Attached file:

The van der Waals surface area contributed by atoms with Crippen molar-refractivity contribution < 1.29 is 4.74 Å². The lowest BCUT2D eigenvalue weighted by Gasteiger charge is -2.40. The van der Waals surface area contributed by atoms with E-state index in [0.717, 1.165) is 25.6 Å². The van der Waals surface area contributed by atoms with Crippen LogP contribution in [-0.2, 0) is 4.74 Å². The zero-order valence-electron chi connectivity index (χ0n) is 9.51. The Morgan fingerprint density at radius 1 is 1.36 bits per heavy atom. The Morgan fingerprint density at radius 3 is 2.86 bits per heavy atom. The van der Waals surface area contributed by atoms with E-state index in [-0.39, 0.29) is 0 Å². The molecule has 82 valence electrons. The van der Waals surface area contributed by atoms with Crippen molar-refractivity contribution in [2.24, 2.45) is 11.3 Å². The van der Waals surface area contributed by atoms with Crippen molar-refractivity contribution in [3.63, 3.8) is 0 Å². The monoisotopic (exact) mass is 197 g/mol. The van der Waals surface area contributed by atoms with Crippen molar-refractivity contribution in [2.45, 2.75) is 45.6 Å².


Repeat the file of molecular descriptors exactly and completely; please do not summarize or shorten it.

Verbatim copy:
The van der Waals surface area contributed by atoms with Crippen molar-refractivity contribution < 1.29 is 4.74 Å². The lowest BCUT2D eigenvalue weighted by Gasteiger charge is -2.40. The van der Waals surface area contributed by atoms with E-state index in [0.717, 1.165) is 25.6 Å². The van der Waals surface area contributed by atoms with Crippen LogP contribution in [-0.2, 0) is 4.74 Å². The zero-order valence-electron chi connectivity index (χ0n) is 9.51. The Morgan fingerprint density at radius 1 is 1.36 bits per heavy atom. The Morgan fingerprint density at radius 3 is 2.86 bits per heavy atom. The van der Waals surface area contributed by atoms with E-state index in [-0.39, 0.29) is 0 Å². The molecule has 82 valence electrons. The van der Waals surface area contributed by atoms with Crippen molar-refractivity contribution in [2.24, 2.45) is 11.3 Å². The van der Waals surface area contributed by atoms with Crippen molar-refractivity contribution in [3.63, 3.8) is 0 Å². The monoisotopic (exact) mass is 197 g/mol. The van der Waals surface area contributed by atoms with Crippen molar-refractivity contribution in [2.45, 2.75) is 45.6 Å².